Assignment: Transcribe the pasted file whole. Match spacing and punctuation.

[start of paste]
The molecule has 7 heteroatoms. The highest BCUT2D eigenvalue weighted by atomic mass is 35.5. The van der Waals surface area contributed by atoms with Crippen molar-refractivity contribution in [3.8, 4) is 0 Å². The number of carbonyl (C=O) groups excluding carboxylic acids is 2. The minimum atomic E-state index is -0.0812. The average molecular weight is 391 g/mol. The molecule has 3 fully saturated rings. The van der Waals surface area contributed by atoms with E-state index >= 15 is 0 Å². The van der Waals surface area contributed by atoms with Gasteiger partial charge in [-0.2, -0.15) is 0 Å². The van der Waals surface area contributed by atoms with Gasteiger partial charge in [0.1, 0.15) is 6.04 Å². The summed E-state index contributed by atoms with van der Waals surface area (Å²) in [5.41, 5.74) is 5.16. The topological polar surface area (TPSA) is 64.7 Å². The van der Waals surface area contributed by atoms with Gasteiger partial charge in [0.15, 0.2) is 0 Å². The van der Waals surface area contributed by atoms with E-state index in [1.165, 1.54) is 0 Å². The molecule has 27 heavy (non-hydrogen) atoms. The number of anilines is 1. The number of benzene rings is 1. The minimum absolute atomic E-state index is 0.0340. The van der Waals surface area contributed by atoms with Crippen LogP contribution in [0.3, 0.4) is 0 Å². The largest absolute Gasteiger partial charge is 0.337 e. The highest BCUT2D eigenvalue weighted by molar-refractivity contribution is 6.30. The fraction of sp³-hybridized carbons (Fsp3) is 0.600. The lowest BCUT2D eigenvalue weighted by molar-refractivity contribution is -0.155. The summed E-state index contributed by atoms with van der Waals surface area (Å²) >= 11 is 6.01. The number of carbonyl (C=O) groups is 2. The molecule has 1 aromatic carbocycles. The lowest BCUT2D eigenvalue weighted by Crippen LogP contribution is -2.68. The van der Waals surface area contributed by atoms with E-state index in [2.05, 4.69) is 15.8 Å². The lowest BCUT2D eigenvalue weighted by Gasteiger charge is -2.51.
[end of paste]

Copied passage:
The molecule has 7 heteroatoms. The highest BCUT2D eigenvalue weighted by atomic mass is 35.5. The van der Waals surface area contributed by atoms with Crippen molar-refractivity contribution in [3.8, 4) is 0 Å². The number of carbonyl (C=O) groups excluding carboxylic acids is 2. The minimum atomic E-state index is -0.0812. The average molecular weight is 391 g/mol. The molecule has 3 fully saturated rings. The van der Waals surface area contributed by atoms with E-state index >= 15 is 0 Å². The van der Waals surface area contributed by atoms with Gasteiger partial charge in [-0.2, -0.15) is 0 Å². The van der Waals surface area contributed by atoms with Gasteiger partial charge in [0.1, 0.15) is 6.04 Å². The summed E-state index contributed by atoms with van der Waals surface area (Å²) in [5.41, 5.74) is 5.16. The topological polar surface area (TPSA) is 64.7 Å². The van der Waals surface area contributed by atoms with Gasteiger partial charge in [0.15, 0.2) is 0 Å². The van der Waals surface area contributed by atoms with E-state index in [1.165, 1.54) is 0 Å². The molecule has 27 heavy (non-hydrogen) atoms. The number of anilines is 1. The number of benzene rings is 1. The minimum absolute atomic E-state index is 0.0340. The van der Waals surface area contributed by atoms with Crippen LogP contribution in [0.3, 0.4) is 0 Å². The largest absolute Gasteiger partial charge is 0.337 e. The highest BCUT2D eigenvalue weighted by molar-refractivity contribution is 6.30. The fraction of sp³-hybridized carbons (Fsp3) is 0.600. The lowest BCUT2D eigenvalue weighted by molar-refractivity contribution is -0.155. The summed E-state index contributed by atoms with van der Waals surface area (Å²) >= 11 is 6.01. The number of carbonyl (C=O) groups is 2. The molecule has 1 aromatic carbocycles. The lowest BCUT2D eigenvalue weighted by Crippen LogP contribution is -2.68. The van der Waals surface area contributed by atoms with E-state index in [2.05, 4.69) is 15.8 Å². The lowest BCUT2D eigenvalue weighted by Gasteiger charge is -2.51.